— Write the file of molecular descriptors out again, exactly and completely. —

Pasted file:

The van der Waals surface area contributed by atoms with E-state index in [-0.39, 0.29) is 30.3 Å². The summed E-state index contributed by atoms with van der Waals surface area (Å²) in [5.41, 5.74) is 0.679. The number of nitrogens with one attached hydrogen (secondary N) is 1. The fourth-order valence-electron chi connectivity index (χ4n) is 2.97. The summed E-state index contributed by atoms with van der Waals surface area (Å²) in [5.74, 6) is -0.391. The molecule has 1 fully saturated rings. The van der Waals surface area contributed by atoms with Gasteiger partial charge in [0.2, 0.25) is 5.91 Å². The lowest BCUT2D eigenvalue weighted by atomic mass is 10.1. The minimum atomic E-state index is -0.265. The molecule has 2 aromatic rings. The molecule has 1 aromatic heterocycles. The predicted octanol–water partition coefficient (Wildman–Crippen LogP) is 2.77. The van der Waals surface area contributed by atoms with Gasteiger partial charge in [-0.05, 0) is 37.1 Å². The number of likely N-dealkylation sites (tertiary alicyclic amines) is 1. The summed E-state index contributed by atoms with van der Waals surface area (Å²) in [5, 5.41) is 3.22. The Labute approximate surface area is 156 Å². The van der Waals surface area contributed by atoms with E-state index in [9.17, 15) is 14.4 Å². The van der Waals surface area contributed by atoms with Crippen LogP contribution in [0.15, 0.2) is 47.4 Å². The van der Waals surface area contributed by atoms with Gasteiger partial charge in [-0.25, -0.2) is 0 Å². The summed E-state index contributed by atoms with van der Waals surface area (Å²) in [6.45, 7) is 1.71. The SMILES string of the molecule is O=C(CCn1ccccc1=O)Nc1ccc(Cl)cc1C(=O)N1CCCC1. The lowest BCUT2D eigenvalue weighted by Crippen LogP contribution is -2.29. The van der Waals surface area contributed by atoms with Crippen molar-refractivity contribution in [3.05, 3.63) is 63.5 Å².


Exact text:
The van der Waals surface area contributed by atoms with E-state index in [-0.39, 0.29) is 30.3 Å². The summed E-state index contributed by atoms with van der Waals surface area (Å²) in [5.41, 5.74) is 0.679. The number of nitrogens with one attached hydrogen (secondary N) is 1. The fourth-order valence-electron chi connectivity index (χ4n) is 2.97. The summed E-state index contributed by atoms with van der Waals surface area (Å²) in [5.74, 6) is -0.391. The molecule has 1 fully saturated rings. The van der Waals surface area contributed by atoms with Gasteiger partial charge in [0.2, 0.25) is 5.91 Å². The lowest BCUT2D eigenvalue weighted by atomic mass is 10.1. The minimum atomic E-state index is -0.265. The molecule has 2 aromatic rings. The molecule has 1 aromatic heterocycles. The predicted octanol–water partition coefficient (Wildman–Crippen LogP) is 2.77. The van der Waals surface area contributed by atoms with Gasteiger partial charge in [-0.05, 0) is 37.1 Å². The number of likely N-dealkylation sites (tertiary alicyclic amines) is 1. The summed E-state index contributed by atoms with van der Waals surface area (Å²) in [5, 5.41) is 3.22. The Labute approximate surface area is 156 Å². The van der Waals surface area contributed by atoms with E-state index in [9.17, 15) is 14.4 Å². The van der Waals surface area contributed by atoms with Crippen LogP contribution in [0.15, 0.2) is 47.4 Å². The van der Waals surface area contributed by atoms with Gasteiger partial charge in [-0.25, -0.2) is 0 Å². The summed E-state index contributed by atoms with van der Waals surface area (Å²) in [6.45, 7) is 1.71. The SMILES string of the molecule is O=C(CCn1ccccc1=O)Nc1ccc(Cl)cc1C(=O)N1CCCC1. The lowest BCUT2D eigenvalue weighted by Crippen LogP contribution is -2.29. The van der Waals surface area contributed by atoms with Crippen molar-refractivity contribution in [3.05, 3.63) is 63.5 Å².